A president can also lie about the results of an election without a shred of evidence – and yet, according to polls, be believed by the vast majority of those who voted for him.
Trump’s recent pardons have broken double-pane windows.
Not only has he shattered the norm for presidential pardons – usually granted because of a petitioner’s good conduct after conviction and service of sentence – but he’s pardoned people who themselves shattered windows. By pardoning them, he has rendered them unaccountable for their acts.
They include aides convicted of lying to the FBI and threatening potential witnesses in order to protect him; his son-in-law’s father, who pleaded guilty to tax evasion, witness tampering, illegal campaign contributions, and lying to the Federal Election Commission; Blackwater security guards convicted of murdering Iraqi civilians, including women and children; Border Patrol agents convicted of assaulting or shooting unarmed suspects; and Republican lawmakers and their aides found guilty of fraud, obstruction of justice and campaign finance violations.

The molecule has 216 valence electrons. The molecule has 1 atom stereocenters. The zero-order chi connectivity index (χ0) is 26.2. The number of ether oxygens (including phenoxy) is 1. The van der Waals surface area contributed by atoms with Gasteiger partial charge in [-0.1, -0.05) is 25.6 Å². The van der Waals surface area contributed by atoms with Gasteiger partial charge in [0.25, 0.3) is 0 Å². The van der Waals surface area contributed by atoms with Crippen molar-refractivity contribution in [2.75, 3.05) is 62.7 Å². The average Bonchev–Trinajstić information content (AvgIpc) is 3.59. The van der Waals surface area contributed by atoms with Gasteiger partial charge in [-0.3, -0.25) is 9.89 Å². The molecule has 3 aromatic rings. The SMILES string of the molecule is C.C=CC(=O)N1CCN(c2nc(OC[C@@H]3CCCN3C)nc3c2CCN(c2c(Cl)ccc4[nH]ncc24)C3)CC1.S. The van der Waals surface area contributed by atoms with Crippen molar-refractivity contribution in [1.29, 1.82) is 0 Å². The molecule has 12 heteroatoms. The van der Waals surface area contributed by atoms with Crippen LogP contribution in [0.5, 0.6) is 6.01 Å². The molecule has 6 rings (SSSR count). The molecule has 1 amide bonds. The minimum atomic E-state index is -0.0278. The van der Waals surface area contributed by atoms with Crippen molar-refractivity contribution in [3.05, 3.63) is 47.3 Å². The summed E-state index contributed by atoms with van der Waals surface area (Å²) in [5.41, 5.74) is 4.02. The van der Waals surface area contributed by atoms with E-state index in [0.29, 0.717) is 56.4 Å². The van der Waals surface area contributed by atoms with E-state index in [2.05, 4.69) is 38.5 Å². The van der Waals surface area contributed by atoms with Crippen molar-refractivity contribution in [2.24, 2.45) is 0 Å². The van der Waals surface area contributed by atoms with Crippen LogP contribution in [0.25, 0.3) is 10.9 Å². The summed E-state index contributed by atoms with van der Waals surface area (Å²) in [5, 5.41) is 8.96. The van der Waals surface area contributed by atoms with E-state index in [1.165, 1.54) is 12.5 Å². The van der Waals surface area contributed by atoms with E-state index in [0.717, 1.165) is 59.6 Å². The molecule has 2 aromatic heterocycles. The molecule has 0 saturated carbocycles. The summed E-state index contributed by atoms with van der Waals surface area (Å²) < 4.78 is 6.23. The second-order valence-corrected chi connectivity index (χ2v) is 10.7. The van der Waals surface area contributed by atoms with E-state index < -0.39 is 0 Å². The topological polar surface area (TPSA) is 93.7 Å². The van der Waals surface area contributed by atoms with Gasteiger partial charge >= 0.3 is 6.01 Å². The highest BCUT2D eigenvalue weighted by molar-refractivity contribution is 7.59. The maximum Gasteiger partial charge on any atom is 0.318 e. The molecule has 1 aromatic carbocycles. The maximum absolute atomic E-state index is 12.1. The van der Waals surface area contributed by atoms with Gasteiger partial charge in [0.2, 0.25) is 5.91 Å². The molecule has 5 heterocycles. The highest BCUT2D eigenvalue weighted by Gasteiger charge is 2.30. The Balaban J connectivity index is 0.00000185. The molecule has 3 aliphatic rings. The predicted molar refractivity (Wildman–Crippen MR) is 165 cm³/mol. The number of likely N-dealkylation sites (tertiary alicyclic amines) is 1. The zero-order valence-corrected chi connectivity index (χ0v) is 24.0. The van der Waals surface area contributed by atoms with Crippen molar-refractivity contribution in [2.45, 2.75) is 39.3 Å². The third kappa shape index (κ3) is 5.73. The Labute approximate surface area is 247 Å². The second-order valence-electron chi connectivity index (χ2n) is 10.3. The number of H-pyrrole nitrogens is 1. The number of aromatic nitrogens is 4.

It’s not simply the size of the broken window that undermines standards, according to Wilson and Kelling. It’s the willingness of society to look the other way. If no one is held accountable, norms collapse.
Trump may face a barrage of lawsuits when he leaves office, possibly including criminal charges. But it’s unlikely he’ll go to jail. Presidential immunity or a self-pardon will protect him. Prosecutorial discretion would almost certainly argue against indictment, in any event. No former president has ever been convicted of a crime. The mere possibility of a criminal trial for Trump would ignite a partisan brawl across the nation.